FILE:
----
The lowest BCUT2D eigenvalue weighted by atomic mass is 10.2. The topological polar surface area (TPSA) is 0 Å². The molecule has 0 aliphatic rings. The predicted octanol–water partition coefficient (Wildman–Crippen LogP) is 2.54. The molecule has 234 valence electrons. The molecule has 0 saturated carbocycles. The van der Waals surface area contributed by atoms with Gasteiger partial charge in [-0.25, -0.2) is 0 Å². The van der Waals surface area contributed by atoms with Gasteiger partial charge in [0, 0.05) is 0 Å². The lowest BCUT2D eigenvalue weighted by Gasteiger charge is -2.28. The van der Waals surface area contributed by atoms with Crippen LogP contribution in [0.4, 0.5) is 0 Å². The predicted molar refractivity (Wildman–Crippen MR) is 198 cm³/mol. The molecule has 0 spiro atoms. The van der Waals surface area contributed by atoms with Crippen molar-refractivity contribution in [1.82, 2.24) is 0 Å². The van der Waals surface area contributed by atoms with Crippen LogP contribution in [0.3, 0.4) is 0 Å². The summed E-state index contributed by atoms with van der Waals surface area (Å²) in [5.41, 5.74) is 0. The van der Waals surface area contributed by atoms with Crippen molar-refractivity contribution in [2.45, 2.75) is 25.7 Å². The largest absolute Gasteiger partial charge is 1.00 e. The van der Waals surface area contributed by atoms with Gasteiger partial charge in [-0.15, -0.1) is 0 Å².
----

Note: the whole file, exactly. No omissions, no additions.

The lowest BCUT2D eigenvalue weighted by atomic mass is 10.2. The topological polar surface area (TPSA) is 0 Å². The molecule has 0 aliphatic rings. The predicted octanol–water partition coefficient (Wildman–Crippen LogP) is 2.54. The molecule has 234 valence electrons. The molecule has 0 saturated carbocycles. The van der Waals surface area contributed by atoms with Gasteiger partial charge in [-0.25, -0.2) is 0 Å². The van der Waals surface area contributed by atoms with Gasteiger partial charge in [0, 0.05) is 0 Å². The lowest BCUT2D eigenvalue weighted by Gasteiger charge is -2.28. The van der Waals surface area contributed by atoms with Crippen LogP contribution in [0.4, 0.5) is 0 Å². The predicted molar refractivity (Wildman–Crippen MR) is 198 cm³/mol. The molecule has 0 spiro atoms. The van der Waals surface area contributed by atoms with Crippen molar-refractivity contribution in [1.82, 2.24) is 0 Å². The van der Waals surface area contributed by atoms with Crippen LogP contribution in [0.3, 0.4) is 0 Å². The summed E-state index contributed by atoms with van der Waals surface area (Å²) in [5.41, 5.74) is 0. The van der Waals surface area contributed by atoms with Crippen molar-refractivity contribution in [2.45, 2.75) is 25.7 Å². The largest absolute Gasteiger partial charge is 1.00 e. The van der Waals surface area contributed by atoms with Gasteiger partial charge in [-0.15, -0.1) is 0 Å².